The Difference Engine was a machine envisioned by Charles Babbage in the 19th century - the first mechanical calculator capable of polynomial functions, and also the title of one of my favorite books. Due to lack of funding, Babbage never built his Difference Engine or his later design the Analytical Engine which would have been the first general purpose computer. It was more than a hundred years later that either of his two designs were built. This discrepancy in time between the Steam Age conception of the Difference Engine and our computer revolution a century later is the basis of the book The Difference Engine by William Gibson and Bruce Sterling. What if, just what if, the funding for Charles Babbage’s extraordinary machine didn’t fall through and the computer age came rushing in during the Industrial Revolution? What would our lives and the resulting history look like? Intrigued? Welcome to the literary genre of Alternate History, more specifically Steampunk.
As a tribute to Charles Babbage and the book that bears the title of his extraordinary machine, I created this cocktail The Difference Engine. It’s gin based, naturally. You can raise one in honor of William Gibson whose birthday is March 17th, perhaps while perusing his other works. A master of the Cyberpunk genre, Gibson’s works are seminal to the postmodern Alternate History genre. Pick up a copy of Neuromancer and mix yourself a Difference Engine. Neither will dissapoint.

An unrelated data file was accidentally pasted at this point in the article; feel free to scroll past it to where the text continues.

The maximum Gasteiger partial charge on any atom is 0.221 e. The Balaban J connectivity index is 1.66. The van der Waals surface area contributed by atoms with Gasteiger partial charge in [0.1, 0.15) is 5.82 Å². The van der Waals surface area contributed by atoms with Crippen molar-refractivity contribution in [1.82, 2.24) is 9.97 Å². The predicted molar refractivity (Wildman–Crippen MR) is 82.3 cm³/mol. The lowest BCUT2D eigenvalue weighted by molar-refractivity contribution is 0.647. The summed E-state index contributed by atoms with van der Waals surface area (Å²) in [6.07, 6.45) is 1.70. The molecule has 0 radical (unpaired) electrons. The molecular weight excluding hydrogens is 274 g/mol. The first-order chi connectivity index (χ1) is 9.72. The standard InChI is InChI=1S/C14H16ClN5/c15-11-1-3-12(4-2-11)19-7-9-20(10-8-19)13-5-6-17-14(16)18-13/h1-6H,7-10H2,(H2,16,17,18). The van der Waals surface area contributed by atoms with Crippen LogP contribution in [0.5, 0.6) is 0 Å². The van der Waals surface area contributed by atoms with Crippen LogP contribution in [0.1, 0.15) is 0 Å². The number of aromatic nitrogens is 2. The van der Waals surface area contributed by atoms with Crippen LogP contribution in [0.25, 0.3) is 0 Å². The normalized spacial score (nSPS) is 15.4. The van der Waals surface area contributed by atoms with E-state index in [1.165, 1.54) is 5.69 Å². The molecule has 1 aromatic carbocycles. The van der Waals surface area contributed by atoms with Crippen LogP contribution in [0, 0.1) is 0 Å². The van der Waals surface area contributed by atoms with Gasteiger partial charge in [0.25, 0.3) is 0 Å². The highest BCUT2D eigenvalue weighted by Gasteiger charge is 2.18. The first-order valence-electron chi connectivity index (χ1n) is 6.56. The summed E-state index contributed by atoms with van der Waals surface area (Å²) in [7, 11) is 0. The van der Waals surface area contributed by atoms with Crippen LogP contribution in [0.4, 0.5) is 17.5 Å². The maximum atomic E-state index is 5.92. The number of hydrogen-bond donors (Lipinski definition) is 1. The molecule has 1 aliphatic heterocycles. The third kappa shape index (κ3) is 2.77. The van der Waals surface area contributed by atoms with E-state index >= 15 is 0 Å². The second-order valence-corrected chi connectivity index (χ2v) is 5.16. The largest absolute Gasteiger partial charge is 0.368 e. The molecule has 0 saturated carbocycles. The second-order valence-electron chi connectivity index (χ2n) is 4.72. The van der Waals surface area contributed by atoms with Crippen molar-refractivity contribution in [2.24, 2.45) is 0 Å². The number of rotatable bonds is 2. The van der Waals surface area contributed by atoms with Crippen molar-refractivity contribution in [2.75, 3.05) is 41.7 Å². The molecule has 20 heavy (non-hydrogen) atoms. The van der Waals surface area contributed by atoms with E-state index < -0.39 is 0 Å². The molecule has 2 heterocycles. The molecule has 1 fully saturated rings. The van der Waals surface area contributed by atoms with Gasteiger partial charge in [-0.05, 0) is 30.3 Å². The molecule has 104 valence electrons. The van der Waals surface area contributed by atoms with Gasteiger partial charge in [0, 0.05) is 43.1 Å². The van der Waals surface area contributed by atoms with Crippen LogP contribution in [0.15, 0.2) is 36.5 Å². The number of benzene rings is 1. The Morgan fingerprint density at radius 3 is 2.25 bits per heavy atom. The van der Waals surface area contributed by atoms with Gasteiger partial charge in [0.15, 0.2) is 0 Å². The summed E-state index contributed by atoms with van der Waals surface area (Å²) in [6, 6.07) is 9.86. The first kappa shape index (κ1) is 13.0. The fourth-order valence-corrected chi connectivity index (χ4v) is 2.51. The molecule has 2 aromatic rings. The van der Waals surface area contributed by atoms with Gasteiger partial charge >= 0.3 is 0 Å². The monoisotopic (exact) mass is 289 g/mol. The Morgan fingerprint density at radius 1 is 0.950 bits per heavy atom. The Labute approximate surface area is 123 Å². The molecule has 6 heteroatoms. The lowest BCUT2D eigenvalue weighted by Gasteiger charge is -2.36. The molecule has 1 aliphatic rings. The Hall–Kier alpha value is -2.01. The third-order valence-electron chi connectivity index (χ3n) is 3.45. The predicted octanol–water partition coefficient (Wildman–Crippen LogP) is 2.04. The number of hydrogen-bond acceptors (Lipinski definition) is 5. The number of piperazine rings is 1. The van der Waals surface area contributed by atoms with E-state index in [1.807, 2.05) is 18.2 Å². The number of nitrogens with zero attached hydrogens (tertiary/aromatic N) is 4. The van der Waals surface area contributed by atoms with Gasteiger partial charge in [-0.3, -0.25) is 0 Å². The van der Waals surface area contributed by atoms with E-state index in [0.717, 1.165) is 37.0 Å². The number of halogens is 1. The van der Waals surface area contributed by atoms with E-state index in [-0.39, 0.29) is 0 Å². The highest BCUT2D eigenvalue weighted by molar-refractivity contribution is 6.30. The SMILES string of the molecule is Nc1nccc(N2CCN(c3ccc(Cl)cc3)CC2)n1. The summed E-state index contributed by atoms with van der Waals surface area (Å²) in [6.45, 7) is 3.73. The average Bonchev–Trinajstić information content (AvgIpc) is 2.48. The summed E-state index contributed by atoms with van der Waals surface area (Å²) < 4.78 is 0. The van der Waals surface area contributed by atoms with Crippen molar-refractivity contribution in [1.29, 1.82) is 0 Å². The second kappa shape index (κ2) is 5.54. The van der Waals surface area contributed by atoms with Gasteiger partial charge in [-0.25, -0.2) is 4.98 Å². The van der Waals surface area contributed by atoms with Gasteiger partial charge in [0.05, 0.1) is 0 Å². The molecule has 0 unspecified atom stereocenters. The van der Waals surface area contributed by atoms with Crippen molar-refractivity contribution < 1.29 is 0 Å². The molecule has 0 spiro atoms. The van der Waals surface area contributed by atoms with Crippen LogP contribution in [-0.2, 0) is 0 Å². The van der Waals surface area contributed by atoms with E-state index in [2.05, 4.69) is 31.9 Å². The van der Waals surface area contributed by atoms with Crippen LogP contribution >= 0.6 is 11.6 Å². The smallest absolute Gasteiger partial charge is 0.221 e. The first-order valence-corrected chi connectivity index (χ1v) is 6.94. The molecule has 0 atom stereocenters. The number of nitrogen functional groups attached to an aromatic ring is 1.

The Difference EnGine Cocktail
- 2 oz lime flavored gin
- 3/4 oz triple sec
- the freshly squeezed juice of 1 lemon
- 1 dash of orange bitters
Place all ingredients in a cocktail shaker with a generous amount of ice. The Difference EnGine tastes best when you shake it like you’re trying to produce steam by shake power alone. Shake, shake, shake this baby till the liquid is filled with teeny, tiny shards of broken ice. Congratulations, you’ve now earned one cardio unit for the week! Celebrate by straining the cocktail into a martini glass. Serve immediately and savor slowly.
Like this cocktail? You may also enjoy the Analytical EnGine cocktail – a tribute to Ada Lovelace, the 1st computer programmer.
Love, The Nerdista